Robert Calvert

Roy Dunn

> My first experience of Robert
was in Australia, around '77 or '78
when I heard Quark Strangeness and Charm played on a local radio.
I couldn't believe that a band would be so cool as to write about Quarks (I had a significant interest in Physics). I rang the radio station to be astonished by the news that it was Hawkwind!

Weren't they a hippy band with a loony saxophonist? When I bought the album and heard the lyrics to all the songs, I realised that this was imagination and creativity well beyond most banal pop song lyricists.

A little research uncovered earlier Hawkwind / Calvert records, and the wonderful solo albums Captain Lockheed and the Starfighters & Lucky Leif and the Longships.

These two albums are timeless. I still listen to them and smile - picturing the situation with the confounded F104G. The Right Stuff and Ejection I will hold dear forever.

In late 1982 I moved to London and started to correspond with Bob after having been put in contact by Brian Tawn. Bob was a haphazard correspondent (reflective of his life in many ways), but we finally met for the first time at a Krankschaft gig. Refined, even debonair in conversation, he had the pleasing quality of listening as well as talking.

He displayed keen interest in the work I was doing (microchip design) and had an incredible ability to grasp high tech. concepts very quickly.
I saw him at just about every London based gig he did with the Starfighters and Krankschaft from then on, and enjoyed his Queen Elizabeth Hall gig immensely. It was apparent to all just how excited he was about this gig - he regarded it (justifiably) as recognition of being a "true artist".

Conversations between us covered topics as varied as computers, genetics (well before Test Tube Conceived!), the gossip of Margate, various memories, Scargill jokes, leather riding boots (I was very envious of his pair), W and Z bozons, and importantly, the pros and cons of pet goldfish. Neither of us had any, by the way. Digital recording (and its sterility) was another favourite topic.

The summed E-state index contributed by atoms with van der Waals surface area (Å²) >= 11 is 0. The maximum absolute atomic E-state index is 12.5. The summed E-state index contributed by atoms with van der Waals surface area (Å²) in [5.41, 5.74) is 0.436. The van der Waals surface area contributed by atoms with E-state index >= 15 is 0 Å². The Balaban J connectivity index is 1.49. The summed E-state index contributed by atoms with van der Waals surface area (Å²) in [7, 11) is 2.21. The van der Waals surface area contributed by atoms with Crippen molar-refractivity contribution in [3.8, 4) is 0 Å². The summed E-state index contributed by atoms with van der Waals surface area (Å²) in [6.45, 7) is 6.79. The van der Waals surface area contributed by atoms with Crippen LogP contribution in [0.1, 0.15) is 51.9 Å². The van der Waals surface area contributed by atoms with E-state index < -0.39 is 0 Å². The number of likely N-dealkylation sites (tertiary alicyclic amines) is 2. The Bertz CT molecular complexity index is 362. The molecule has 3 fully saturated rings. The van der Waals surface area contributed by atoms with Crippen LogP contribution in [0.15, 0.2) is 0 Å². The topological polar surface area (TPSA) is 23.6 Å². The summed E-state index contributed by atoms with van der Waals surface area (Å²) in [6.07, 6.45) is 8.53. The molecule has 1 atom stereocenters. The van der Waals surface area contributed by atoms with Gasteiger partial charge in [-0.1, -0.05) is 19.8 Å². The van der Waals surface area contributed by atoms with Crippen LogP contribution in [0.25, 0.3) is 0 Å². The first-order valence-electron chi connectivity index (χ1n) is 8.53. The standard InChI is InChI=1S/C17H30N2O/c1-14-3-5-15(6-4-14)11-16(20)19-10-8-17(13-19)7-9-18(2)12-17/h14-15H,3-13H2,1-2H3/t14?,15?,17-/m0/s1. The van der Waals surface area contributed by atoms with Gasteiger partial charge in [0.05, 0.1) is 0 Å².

When focussed on a subject, he would engage in nothing else, and follow it through to a sometimes weird conclusion. I remember him talking (for some reason) about Honeywell computers with an amazing amount of disdain, even dissecting the name and pouring scorn on it, yet afterwards happily revealing he had never had anything to do with Honeywell or their computers!!!
Regardless of his mood (which tended to range from nervous and frantic myopia pre-gig to exhausted but relaxed post-gig) he was always courteous, and never played the "rock star" archetype. Indeed, his wife Jill was usually with him, and his first concern was most often her.

That his death was premature is stating the obvious, and I miss him dearly. There is little doubt that he was approaching the threshold of real success and the material he left behind only shows the potential of what things might have been.
I am sure he is up there, showing Einstein and Copernicus the three card trick....

I also met Lemmy at a Hüsker Dü gig at the Marquee, standing by a cigarette machine. I asked him: "Do you ever see Bob Calvert these days?", to which he replied:
"Only in the Funny Farm - he is the only bastard I know who is crazier than me!!"
He then related the Viv Stanshall incident to me with pleasure!! <

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